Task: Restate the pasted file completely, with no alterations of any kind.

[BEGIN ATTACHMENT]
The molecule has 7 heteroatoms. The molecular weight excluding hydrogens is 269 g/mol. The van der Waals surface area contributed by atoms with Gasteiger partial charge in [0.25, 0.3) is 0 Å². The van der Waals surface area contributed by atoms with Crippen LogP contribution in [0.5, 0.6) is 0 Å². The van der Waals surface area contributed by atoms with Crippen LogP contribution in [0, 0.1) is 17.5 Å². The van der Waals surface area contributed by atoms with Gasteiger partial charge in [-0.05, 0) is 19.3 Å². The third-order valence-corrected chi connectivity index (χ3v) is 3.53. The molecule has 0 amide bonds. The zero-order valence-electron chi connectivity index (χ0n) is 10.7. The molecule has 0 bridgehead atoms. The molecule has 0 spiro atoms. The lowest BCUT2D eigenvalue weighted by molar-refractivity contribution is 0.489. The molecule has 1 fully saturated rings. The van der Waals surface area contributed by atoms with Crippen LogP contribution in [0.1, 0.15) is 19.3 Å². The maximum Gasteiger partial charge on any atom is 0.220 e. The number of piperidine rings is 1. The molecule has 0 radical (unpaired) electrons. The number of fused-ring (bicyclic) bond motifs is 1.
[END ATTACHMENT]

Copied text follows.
The molecule has 7 heteroatoms. The molecular weight excluding hydrogens is 269 g/mol. The van der Waals surface area contributed by atoms with Gasteiger partial charge in [0.25, 0.3) is 0 Å². The van der Waals surface area contributed by atoms with Crippen LogP contribution in [0.5, 0.6) is 0 Å². The van der Waals surface area contributed by atoms with Crippen LogP contribution in [0, 0.1) is 17.5 Å². The van der Waals surface area contributed by atoms with Gasteiger partial charge in [-0.05, 0) is 19.3 Å². The third-order valence-corrected chi connectivity index (χ3v) is 3.53. The molecule has 0 amide bonds. The zero-order valence-electron chi connectivity index (χ0n) is 10.7. The molecule has 0 bridgehead atoms. The molecule has 0 spiro atoms. The lowest BCUT2D eigenvalue weighted by molar-refractivity contribution is 0.489. The molecule has 1 fully saturated rings. The van der Waals surface area contributed by atoms with Crippen LogP contribution in [0.1, 0.15) is 19.3 Å². The maximum Gasteiger partial charge on any atom is 0.220 e. The number of piperidine rings is 1. The molecule has 0 radical (unpaired) electrons. The number of fused-ring (bicyclic) bond motifs is 1.